What Causes Smelly or Yellow Well Water, and How Can It Be Fixed?
There are few things more refreshing than a glass of clear, cold, crisp water. But what happens when your tap water begins to smell or taste differently than it used to? If the water begins to carry a green or yellow tint, does that mean it’s unsafe? Depending on where a home is located, problems such as a sulfur smell, or “rotten egg smell,” and water discoloration can affect the quality of the well water. However, there are usually ways to address the rotten egg smell and discoloration issues, and a professional well drilling company will know best how to use water purification systems, or other methods, to make your water the best that it can be.
What Causes the Rotten Egg Smell in Water?
The primary cause of the rotten egg smell in water is hydrogen sulfide. Hydrogen sulfide is caused by “anaerobic digestion,” the process by which microorganisms break down organic material in the absence of oxygen. This process can occur in the mud and clay of swamps as well as sewers and wells. In addition to being unpleasant to the senses, hydrogen sulfide gas can be both poisonous and flammable in large quantities, though this is rare in domestic situations. Hydrogen sulfide also corrodes pipes, which can cause a myriad of problems in the home.
Hydrogen sulfide dissipates quickly from water. To perform a simple home test, the homeowner can fill a glass with water. If the smell dissipates in roughly ten seconds, hydrogen sulfide is likely the cause of the rotten egg smell. To make certain, the homeowner should have a professional either test the water on-site or take a stabilized sample back to the lab. Once it is determined that hydrogen sulfide is indeed the problem, there are several steps that can be taken to alleviate that nasty sulfur smell from the water.
How Can Smelly Water be Fixed?
First, the homeowner must determine whether the sulfur smell is present when both hot and cold water are running, or only when hot water is running. If the rotten egg smell is detectable only when the water is warm, the problem is likely what is called the “sacrificial anode rod” in your water heater. If this is the case, the sulfur smell is not being caused by anaerobic digestion, but is created when the water reacts with the anode rod.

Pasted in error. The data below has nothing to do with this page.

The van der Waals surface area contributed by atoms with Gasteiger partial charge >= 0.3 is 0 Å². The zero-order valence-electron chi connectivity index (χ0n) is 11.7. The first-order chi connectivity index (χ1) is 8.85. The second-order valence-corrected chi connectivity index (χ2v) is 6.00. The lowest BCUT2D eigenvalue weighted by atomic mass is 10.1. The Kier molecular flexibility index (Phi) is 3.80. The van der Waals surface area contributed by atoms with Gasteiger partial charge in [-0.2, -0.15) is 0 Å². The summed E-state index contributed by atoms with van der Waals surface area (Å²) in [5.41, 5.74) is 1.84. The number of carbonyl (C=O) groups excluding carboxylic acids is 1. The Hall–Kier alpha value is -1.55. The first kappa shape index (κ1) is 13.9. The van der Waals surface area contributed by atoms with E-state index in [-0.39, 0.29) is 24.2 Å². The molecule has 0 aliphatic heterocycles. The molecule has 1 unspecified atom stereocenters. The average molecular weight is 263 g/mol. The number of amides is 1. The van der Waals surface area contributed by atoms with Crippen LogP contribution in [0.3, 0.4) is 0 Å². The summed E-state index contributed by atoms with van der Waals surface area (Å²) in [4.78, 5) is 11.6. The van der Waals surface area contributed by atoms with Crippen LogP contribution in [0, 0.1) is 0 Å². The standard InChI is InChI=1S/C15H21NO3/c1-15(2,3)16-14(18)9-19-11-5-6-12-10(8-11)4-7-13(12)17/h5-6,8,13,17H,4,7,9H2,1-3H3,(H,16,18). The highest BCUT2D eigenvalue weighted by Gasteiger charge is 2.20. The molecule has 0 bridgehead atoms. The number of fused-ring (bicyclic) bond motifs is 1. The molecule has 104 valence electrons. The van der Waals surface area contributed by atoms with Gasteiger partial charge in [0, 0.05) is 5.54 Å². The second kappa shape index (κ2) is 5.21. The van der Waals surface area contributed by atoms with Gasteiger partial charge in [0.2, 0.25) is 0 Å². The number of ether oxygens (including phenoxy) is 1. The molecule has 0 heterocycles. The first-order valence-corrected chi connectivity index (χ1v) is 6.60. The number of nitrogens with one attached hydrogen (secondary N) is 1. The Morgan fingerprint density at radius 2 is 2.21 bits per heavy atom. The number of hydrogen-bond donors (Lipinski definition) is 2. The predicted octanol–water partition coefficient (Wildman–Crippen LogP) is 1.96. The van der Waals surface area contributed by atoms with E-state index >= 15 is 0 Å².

If the smell is present whenever the water runs, the homeowner may want to have a professional well drilling and installation company install a fiberglass, bladderless water tank with a venting system. These systems are highly effective in removing both the hydrogen sulfide and its attending rotten egg smell from the water. If the water has a high iron concentration, and iron filter may be able to effectively remove the excess iron and smell. Yet another option is a carbon-based filter, which can remove smells from well water. Contact a professional well drilling company to determine which solution will best fit your needs.
What Causes Yellow or Greenish Discoloration in Well Water?
In addition to smelly water, discolored water can also be a problem for homeowners who get their water from underground wells. In general, there are two main causes for cloudy water. The first possibility is that iron is oxidizing in the water. This results when ground from which the well water is drawn contains a relatively high concentration of iron. A second possibility is that the cloudy water contains a high concentration of tannic acid. Tannic acid is particularly common if the well is located near or around a swamp, as tannic acid is caused by decaying vegetation near your water source.
A simple home test can help determine whether the discolored water is a result of iron or tannic acid. First, allow the water to run for about fifteen minutes. Then, fill up a clean, white bucket with tap water. If the water is immediately discolored, tannic acid is likely the culprit. However, the water is initially clear, but increases in discoloration with time, the result is probably iron.
How Can Discolored Water be Fixed?
If the water in the bucket discolors slowly, the homeowner should have the well water tested for high iron. If it turns out to be the case that the iron levels are high, the installation of an iron filter can usually alleviate the problem. If the problem is tannic acid, the solution may not be so easy. There are water conditioners that have tannin beds, but these systems are generally expensive and not extremely effective. In most cases, the best option is to drill a new well in a different aquifer if at all possible. A professional well drilling company will be able to determine what the best option is for each individual home and well.
Article by: Marjorie Steele